Note: Zotac also has higher-end cards with the AMP Extreme Core and AMP Extreme, but they were not available locally at the time of writing. As a result, we weren't able to include either of them in this shootout.
Zotac’s GeForce RTX 2080 card looks like it’s trying to fly under the radar. It lacks any distinctive design flourishes, and its plain black plastic shroud probably is best described as inoffensive.
The card doesn’t exactly light up either when you plug it in. The only LEDs are found in the Zotac Gaming logo on the card’s side. You can customize this using the Spectra utility, but it sure isn’t a lot to play with. To be fair, this isn’t necessarily a bad thing, especially if you hate RGB LEDs, but it does make the card look a little lacking compared to the competition.
Furthermore, the card isn't clocked as high as its rivals, featuring a modest 1,515MHz base clock and 1,830MHz boost clock.
Having said that, I find myself compelled to comment on the card’s packaging. I don’t usually do this, but I think Zotac’s approach deserves special mention. The box holding the card sits in a striped plastic sleeve. The box itself is printed with an illustration of the card, and when you slide it out, the picture combines with the striped pattern to create the illusion of fans in motion, a nice effect that I wasn't expecting.
Like many other custom Turing cards out there, the AMP is super tall and large. It measures 308mm long and 57mm thick, so you’ll need a 3-slot allowance for it, just like every card in this shootout. Zotac says it made the aluminum fin stack array larger and thicker, pairing it with five 8mm copper heatpipes to draw heat away from the GPU.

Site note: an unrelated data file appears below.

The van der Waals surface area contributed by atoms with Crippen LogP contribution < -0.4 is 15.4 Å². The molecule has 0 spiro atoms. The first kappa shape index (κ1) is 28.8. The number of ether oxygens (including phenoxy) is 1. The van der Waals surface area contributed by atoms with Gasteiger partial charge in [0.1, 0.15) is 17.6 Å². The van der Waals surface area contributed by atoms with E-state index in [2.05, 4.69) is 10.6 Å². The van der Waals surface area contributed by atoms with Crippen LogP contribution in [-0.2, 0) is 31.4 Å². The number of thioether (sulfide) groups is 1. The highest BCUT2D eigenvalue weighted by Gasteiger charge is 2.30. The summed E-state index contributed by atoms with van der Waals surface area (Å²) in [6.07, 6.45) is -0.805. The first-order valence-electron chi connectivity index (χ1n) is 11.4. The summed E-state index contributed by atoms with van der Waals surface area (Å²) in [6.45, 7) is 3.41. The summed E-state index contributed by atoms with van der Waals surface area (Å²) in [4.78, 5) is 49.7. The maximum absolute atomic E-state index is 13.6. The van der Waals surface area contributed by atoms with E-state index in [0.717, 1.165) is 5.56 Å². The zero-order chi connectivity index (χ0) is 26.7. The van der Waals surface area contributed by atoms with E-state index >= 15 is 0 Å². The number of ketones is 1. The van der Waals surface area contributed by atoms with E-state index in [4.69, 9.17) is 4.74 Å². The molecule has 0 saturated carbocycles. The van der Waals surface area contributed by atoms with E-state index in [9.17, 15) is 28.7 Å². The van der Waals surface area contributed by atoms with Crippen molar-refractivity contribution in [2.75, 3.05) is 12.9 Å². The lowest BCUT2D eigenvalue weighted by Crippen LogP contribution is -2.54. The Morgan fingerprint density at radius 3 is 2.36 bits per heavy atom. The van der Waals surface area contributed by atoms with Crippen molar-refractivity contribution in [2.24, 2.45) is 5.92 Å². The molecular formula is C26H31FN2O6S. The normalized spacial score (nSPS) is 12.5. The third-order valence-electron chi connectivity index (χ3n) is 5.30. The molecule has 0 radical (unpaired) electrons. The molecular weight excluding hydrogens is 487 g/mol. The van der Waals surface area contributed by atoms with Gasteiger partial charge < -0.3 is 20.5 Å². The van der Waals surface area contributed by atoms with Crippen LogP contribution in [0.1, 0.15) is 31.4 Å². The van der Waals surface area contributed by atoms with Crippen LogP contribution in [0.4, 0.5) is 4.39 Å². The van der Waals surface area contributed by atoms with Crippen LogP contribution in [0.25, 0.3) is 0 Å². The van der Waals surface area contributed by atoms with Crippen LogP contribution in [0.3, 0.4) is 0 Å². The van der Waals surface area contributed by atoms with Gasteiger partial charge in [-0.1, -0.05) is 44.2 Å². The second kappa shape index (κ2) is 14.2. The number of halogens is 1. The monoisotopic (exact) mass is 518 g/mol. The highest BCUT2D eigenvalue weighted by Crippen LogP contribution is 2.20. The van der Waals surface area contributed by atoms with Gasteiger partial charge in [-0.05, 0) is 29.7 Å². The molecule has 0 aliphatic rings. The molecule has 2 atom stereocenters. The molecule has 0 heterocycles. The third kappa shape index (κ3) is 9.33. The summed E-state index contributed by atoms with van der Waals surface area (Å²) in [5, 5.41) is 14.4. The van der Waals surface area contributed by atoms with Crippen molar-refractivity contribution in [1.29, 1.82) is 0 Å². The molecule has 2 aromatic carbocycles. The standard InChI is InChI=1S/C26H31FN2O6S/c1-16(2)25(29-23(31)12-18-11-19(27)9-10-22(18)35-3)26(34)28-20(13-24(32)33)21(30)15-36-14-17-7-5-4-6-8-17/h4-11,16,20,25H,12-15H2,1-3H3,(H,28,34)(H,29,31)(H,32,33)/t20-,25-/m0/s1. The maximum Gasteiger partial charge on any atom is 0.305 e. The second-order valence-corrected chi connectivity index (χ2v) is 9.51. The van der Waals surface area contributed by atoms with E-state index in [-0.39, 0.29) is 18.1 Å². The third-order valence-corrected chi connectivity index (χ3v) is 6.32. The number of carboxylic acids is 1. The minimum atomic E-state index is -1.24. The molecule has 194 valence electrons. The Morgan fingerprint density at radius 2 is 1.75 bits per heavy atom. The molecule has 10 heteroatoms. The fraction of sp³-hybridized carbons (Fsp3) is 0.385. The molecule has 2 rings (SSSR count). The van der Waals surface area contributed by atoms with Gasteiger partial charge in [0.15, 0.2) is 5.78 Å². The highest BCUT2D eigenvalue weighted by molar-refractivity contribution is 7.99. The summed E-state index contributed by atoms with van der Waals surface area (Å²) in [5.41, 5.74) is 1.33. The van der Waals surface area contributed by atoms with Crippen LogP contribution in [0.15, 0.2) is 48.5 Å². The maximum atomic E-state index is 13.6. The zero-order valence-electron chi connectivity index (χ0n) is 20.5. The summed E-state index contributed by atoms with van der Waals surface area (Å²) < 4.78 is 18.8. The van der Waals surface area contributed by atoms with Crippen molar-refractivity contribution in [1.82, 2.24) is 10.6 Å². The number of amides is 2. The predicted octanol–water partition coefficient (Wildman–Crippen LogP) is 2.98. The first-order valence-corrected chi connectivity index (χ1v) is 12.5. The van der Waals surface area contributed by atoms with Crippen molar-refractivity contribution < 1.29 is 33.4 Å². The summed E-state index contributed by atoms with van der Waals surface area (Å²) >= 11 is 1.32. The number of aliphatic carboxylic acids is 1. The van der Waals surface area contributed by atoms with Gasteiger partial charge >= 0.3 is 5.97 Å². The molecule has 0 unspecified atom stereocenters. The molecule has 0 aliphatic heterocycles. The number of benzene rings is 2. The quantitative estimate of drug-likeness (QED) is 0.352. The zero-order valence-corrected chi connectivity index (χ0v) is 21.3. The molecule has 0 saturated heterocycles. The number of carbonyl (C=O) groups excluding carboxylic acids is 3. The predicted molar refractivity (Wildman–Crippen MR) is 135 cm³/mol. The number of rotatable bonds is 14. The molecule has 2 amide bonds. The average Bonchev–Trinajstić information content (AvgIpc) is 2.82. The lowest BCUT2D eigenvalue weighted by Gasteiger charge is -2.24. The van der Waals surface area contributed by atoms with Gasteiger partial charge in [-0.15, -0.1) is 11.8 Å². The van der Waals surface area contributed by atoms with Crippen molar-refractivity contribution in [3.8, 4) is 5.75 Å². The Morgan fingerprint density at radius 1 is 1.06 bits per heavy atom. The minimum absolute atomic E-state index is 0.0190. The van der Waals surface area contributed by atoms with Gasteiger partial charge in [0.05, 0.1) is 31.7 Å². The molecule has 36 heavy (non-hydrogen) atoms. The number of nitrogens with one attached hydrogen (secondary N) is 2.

In addition, a diecast metal jacket has been added to reinforce the PCB. This metal sheet spans the entire board and prevents it from flexing, but it also doubles as a method of passive cooling and an extra avenue for heat dissipation. Thermal pads interface with the VRM and memory modules, which should increase the cooling effectiveness somewhat.
Zotac is also using something it calls Active Fan Control, which allows the fans to work independently of each other. Two individual fan controllers let users adjust the rotations of individual fans, so you can increase airflow to certain portions of the PCB if needed. In theory, this means less noise because the other fans don’t have to work harder than they need to. Everything is also done automatically, so there’s less hassle on your end.
The fans blades feature small ridges as well, and these supposedly help generate multiple currents and direct airflow toward the heatsink.
One odd design feature is the fact that the cooler extends beyond the PCB and metal backplate. I don’t really like the look of this as it makes the card look like disparate parts have been hastily cobbled together. If you want a larger cooler, I feel like you should design a custom PCB that’s longer and matches it for length.
That aside, Zotac has gone with three DisplayPort and one HDMI connector, the same as the Founders Edition model. It’s also kept the power connectors the same, so you get one 8-pin and one 6-pin connector instead of the dual 8-pin that the other cards have implemented.